The virtues of material abundance

Eric Lanser

Here at Lawrence, there are always various posters advocating small sacrifices. Some ask for your time to help some group in need; others ask for your money or for donations. Recently, a poster appeared advocating “One Less Day,” a day to use one less of, or give up, something you value.The main claim of most of the advocates of sacrifice is that you don’t “really need” one more gallon of gas, one hour of your time, or one more outfit to wear in order to survive.

However, living means more than simply continuing to breathe.

Living does require survival, but it also means much more. Living means living in the human fashion. It doesn’t mean walking about naked in the forest, scavenging for food, or eating one’s young the way animals do.

Achieving the minimum to survive is not living. A skyscraper is a symbol of life; a cave is not. A feast is a symbol of life; a half-spoiled remnant of fruit is not. One’s standard for life should not be a sickly man gasping for a last breath, but a healthy, happy human being not just retaining life but achieving it.

What achieving life requires is thinking. Man’s ability to think is what sets him apart from the lower animals. Animals have certain means of survival: they have sharp teeth, physical prowess, and superior senses. What man has is the capacity to think conceptually.

The differences between these modes of survival are readily apparent. To live as a human being means to think and produce, rather than perceive and gather. Human beings cannot survive successfully by animal means alone.

The human mode of survival requires the products of man’s mind: agriculture, industry and science, not mindless instincts.

Every life-sustaining action you take requires a process of thought. The clothes you wear needed to be produced, the light bulb you use needed to be invented, and the money you spend needed to be earned.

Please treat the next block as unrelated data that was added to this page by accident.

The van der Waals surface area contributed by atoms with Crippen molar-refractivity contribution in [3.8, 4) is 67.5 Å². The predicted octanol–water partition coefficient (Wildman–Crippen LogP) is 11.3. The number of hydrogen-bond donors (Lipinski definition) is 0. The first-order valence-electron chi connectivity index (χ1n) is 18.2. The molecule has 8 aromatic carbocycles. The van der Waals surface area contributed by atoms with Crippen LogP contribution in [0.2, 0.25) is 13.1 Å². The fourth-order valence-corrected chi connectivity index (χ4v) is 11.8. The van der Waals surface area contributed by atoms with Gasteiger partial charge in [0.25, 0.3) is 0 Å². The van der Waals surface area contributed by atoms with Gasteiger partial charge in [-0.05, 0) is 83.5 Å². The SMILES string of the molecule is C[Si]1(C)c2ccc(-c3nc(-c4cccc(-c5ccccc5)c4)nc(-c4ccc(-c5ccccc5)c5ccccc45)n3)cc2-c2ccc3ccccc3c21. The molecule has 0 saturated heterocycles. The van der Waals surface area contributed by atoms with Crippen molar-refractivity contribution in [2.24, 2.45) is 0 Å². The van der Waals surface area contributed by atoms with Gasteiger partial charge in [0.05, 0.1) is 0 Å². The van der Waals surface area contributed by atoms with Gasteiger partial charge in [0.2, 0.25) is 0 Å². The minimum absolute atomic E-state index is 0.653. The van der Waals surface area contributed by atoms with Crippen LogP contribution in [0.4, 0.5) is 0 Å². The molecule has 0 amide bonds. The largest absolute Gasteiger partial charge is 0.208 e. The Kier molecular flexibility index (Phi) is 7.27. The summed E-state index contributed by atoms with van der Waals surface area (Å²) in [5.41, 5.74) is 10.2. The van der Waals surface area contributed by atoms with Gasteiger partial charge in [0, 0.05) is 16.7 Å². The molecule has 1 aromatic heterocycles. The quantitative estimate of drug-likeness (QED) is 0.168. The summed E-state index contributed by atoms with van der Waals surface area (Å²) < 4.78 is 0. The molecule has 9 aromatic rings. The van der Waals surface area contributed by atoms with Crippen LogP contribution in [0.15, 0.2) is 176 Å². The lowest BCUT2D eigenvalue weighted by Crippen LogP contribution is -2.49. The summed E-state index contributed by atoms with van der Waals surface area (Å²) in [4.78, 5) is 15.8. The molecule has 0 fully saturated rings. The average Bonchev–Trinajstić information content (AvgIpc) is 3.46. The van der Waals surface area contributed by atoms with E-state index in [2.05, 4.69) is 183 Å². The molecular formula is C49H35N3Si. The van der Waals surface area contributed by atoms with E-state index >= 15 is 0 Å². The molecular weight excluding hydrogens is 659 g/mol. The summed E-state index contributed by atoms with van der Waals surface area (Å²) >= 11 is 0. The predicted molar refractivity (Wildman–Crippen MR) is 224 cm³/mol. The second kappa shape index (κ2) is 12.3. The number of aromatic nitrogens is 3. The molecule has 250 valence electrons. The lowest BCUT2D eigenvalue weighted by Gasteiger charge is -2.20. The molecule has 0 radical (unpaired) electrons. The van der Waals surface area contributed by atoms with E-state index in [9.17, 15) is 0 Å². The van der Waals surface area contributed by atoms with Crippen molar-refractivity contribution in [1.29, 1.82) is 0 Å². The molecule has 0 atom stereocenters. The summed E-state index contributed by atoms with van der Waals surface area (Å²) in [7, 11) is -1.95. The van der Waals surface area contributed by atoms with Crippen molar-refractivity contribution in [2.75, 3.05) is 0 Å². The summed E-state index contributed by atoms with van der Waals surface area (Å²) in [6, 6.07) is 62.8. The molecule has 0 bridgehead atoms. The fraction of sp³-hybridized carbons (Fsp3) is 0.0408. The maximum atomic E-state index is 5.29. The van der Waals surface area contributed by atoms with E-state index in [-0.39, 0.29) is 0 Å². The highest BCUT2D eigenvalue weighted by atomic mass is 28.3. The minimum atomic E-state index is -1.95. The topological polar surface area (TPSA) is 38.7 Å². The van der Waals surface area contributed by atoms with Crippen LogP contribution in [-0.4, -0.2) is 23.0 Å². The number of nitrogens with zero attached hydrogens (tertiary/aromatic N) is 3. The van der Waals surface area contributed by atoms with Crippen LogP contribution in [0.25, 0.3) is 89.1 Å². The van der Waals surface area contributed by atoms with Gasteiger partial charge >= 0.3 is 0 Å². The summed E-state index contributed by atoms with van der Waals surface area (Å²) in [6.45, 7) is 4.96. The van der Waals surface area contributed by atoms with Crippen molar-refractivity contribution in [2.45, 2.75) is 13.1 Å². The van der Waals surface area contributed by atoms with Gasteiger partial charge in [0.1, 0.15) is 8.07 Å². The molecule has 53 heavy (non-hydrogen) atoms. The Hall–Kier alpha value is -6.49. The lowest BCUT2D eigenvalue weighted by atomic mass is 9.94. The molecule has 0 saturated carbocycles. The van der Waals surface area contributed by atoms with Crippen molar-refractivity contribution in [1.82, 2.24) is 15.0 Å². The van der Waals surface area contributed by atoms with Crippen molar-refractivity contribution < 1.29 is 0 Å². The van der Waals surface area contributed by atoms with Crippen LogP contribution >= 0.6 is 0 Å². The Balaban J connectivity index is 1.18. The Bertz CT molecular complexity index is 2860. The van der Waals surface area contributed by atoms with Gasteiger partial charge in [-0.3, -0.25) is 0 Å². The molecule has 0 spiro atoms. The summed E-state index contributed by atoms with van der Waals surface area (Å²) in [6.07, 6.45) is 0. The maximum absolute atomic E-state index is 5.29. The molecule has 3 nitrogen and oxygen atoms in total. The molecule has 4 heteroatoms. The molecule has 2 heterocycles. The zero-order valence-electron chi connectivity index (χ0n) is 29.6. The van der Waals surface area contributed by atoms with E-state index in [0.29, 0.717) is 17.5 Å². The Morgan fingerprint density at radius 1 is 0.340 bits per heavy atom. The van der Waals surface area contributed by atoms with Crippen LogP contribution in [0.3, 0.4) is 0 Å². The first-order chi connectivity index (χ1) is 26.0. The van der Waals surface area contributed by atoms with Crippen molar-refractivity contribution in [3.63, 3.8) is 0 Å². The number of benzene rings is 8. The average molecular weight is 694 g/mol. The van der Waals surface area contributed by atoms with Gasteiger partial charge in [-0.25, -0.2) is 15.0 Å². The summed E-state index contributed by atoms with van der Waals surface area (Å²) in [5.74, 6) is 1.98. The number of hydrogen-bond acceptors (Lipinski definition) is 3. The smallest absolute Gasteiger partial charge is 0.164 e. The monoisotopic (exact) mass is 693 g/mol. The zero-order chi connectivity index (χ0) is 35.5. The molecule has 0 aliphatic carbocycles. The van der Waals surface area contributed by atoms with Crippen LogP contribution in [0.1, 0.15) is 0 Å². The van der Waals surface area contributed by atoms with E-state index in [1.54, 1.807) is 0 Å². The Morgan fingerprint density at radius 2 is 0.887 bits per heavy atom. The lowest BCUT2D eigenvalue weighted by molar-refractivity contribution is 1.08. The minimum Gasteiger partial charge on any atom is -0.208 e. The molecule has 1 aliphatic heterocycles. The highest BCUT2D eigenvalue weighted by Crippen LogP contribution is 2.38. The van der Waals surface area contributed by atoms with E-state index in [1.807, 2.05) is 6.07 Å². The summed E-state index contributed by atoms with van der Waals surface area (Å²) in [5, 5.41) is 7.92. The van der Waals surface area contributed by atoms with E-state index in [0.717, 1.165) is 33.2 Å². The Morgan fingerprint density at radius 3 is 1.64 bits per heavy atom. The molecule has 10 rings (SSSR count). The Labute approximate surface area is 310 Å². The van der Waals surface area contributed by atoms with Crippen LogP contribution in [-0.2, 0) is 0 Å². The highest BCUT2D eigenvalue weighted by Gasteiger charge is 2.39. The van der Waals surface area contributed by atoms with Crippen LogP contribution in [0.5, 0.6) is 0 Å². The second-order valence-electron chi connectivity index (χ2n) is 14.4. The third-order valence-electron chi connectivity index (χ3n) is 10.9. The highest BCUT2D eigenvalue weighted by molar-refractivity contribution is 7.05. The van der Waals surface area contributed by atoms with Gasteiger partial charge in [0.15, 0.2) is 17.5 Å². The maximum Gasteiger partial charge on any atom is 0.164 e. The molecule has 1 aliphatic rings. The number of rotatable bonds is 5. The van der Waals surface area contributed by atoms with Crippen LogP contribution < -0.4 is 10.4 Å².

Productive people use, invent, and earn these things because they are a benefit to their lives. They use them because it is healthy to wear clothes, because they can get more done in a lighted room than in the dark, and sustain their lives better with valuable goods and services than without them.

Asking you to give up these values means asking you to give up the benefits they bring you. It means asking you to give up part of your life and your happiness.

Being productive is the application of thinking to the task of living. Material prosperity is the result.

The most important values necessary for human life depend on rational, creative thinking. It is only a brain and ambition like Edison’s that can create a light bulb. No amount of “manual labor” alone can produce a work of art, discover electricity, or spur an advance in medicine. Yet these are the things we rely on to live fruitfully and securely.

It takes mental effort to identify that something is of value to you. Figuring out what toothbrush is best, whether or not to buy another outfit, or what group of friends to spend time with requires a process of thought.

Asking you to give up things that are valuable to you also means asking you to give up your judgment. It means asking you to give up what, according to your mind, is best.

Disdain for the material products of man’s mind redounds to a disdain for human thinking and the human life it supports. This is why advocates of sacrifice ask that you sacrifice not only physical wealth but also the judgment of your mind.

To live and be happy one should not simply try to achieve the bare minimum; one should identify and seek greatness in all areas important to one’s life. Depending on one’s particular values, one should try to get the best grades, develop the strongest, most meaningful relationships, run the fastest mile, or write the best op-ed. The best of one’s ability in all areas-that is the ideal to strive for.

If you value life on this earth, it is not bare subsistence that you should seek, but an abundance of life-promoting values. Take no shame in your ability and effort, and take no shame in the spiritual and the material benefits that arise from them.

Instead of striving to use “one less” of something today, try to earn and enjoy “one more” important value.